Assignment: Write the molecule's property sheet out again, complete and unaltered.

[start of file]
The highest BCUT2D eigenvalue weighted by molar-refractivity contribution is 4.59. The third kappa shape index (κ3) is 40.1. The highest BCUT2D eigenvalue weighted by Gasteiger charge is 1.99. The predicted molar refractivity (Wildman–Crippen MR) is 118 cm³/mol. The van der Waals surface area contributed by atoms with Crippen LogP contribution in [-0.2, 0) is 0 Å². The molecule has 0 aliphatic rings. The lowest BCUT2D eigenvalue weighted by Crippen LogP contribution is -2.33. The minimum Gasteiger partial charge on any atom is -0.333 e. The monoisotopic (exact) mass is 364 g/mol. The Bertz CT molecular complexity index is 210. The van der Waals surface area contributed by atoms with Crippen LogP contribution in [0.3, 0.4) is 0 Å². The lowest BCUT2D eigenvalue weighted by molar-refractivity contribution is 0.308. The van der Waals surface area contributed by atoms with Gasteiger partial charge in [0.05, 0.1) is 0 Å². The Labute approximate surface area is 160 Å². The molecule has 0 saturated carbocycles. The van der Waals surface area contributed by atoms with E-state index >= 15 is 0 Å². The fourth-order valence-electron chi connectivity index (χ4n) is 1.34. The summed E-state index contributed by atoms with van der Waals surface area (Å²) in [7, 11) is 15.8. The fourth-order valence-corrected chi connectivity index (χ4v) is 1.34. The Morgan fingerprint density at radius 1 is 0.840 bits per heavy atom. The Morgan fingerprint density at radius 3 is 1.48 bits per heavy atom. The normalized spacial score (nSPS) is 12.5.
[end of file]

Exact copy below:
The highest BCUT2D eigenvalue weighted by molar-refractivity contribution is 4.59. The third kappa shape index (κ3) is 40.1. The highest BCUT2D eigenvalue weighted by Gasteiger charge is 1.99. The predicted molar refractivity (Wildman–Crippen MR) is 118 cm³/mol. The van der Waals surface area contributed by atoms with Crippen LogP contribution in [-0.2, 0) is 0 Å². The molecule has 0 aliphatic rings. The lowest BCUT2D eigenvalue weighted by Crippen LogP contribution is -2.33. The minimum Gasteiger partial charge on any atom is -0.333 e. The monoisotopic (exact) mass is 364 g/mol. The Bertz CT molecular complexity index is 210. The van der Waals surface area contributed by atoms with Crippen LogP contribution in [0.3, 0.4) is 0 Å². The lowest BCUT2D eigenvalue weighted by molar-refractivity contribution is 0.308. The van der Waals surface area contributed by atoms with Gasteiger partial charge in [0.05, 0.1) is 0 Å². The Labute approximate surface area is 160 Å². The molecule has 0 saturated carbocycles. The van der Waals surface area contributed by atoms with E-state index >= 15 is 0 Å². The fourth-order valence-electron chi connectivity index (χ4n) is 1.34. The summed E-state index contributed by atoms with van der Waals surface area (Å²) in [7, 11) is 15.8. The fourth-order valence-corrected chi connectivity index (χ4v) is 1.34. The Morgan fingerprint density at radius 1 is 0.840 bits per heavy atom. The Morgan fingerprint density at radius 3 is 1.48 bits per heavy atom. The normalized spacial score (nSPS) is 12.5.